AAV gene therapy often leads to dorsal root ganglion pathology, show studies

A meta-analysis of non-human primate (NHP) studies showed that adeno-associated virus (AAV) gene therapy often caused dorsal root ganglion (DRG) pathology. There were no clinical effects.

The study is reported in the peer-reviewed journal Human Gene Therapy.

The dorsal root ganglion is a cluster of neurons in the dorsal root of a spinal nerve. DRG pathology was present in 83% of NHP given AAV through the cerebrospinal fluid and 32% of NHP that received an intravenous injection.

The data suggest that "DRG pathology is almost universal after AAV vectors are delivered into the cerebral spinal fluid of nonhuman primates. However, none of the animals receiving a vector expressing a therapeutic transgene displayed any clinical signs," stated James M. Wilson, MD, PhD, a professor of Medicine and director of the Gene Therapy Program and the Orphan Disease Center, and coauthors from the Perelman School of Medicine at the University of Pennsylvania.

"The DRG pathology associated with AAV has triggered an increase in the intensity of preclinical evaluation of AAV vectors prior to initiation of clinical trials of new vectors," according to Editor-in-Chief of Human Gene Therapy Terence R. Flotte, MD, Celia and Isaac Haidak Professor of Medical Education and Dean, Provost, and Executive Deputy Chancellor, University of Massachusetts Medical School.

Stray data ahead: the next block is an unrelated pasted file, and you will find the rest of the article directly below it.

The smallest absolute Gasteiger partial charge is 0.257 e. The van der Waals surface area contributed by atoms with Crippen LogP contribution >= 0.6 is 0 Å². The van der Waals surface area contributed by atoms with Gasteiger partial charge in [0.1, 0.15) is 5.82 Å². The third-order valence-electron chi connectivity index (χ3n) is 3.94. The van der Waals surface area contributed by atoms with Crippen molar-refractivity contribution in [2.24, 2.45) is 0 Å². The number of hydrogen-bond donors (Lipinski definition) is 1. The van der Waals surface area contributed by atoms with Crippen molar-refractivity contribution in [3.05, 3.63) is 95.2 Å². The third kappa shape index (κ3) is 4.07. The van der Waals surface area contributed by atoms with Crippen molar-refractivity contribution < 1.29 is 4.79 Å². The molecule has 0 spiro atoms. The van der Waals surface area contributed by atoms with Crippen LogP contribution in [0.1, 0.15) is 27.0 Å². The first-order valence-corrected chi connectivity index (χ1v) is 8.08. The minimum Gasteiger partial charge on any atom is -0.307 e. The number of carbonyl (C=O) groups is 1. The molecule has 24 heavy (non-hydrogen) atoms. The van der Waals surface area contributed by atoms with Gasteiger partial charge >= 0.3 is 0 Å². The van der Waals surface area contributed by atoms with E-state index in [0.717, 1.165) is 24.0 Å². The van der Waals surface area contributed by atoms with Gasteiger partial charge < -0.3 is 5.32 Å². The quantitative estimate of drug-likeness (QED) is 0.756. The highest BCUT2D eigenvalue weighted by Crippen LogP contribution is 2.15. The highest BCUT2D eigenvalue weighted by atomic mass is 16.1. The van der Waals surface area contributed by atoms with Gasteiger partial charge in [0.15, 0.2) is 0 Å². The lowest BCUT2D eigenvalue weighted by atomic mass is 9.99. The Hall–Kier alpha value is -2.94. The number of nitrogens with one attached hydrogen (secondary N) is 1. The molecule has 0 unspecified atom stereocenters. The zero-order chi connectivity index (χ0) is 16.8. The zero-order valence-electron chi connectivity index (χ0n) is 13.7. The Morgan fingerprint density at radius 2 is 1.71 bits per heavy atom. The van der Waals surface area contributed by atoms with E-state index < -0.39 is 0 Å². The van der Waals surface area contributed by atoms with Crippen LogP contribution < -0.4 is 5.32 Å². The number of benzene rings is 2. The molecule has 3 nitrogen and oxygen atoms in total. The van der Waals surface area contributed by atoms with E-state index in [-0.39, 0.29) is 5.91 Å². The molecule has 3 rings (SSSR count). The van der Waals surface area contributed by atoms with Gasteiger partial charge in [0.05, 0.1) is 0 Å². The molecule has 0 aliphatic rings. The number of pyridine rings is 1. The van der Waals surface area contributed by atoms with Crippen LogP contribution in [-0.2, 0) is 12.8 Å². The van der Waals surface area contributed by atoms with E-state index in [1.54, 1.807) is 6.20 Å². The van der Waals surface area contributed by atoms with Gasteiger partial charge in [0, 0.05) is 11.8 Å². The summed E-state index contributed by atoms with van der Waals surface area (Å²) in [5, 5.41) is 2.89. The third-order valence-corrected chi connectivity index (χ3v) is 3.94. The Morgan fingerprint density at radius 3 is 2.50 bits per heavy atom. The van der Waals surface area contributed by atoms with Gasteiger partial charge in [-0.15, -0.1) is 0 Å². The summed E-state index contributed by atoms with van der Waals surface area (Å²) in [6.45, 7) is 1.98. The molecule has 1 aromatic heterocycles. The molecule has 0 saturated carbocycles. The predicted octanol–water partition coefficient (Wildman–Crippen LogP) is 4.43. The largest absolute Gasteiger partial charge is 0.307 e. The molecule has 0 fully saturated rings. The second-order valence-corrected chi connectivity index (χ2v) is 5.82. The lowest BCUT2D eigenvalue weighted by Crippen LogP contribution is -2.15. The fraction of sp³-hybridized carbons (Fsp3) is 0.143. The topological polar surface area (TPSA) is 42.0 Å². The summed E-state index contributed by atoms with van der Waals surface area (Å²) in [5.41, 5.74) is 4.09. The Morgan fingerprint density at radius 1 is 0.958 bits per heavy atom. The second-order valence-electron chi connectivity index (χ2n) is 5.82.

"The insights offered by Dr. Wilson's paper provide an excellent summary perspective on this phenomenon, which could potentially eliminate the need for a number of redundant preclinical safety studies and thus shorten the path to the clinic for new vectors."

Source:
Journal reference:

Hordeaux, J., et al. (2020) Adeno-Associated Virus-Induced Dorsal Root Ganglion Pathology. Human Gene Therapy. doi.org/10.1089/hum.2020.167.

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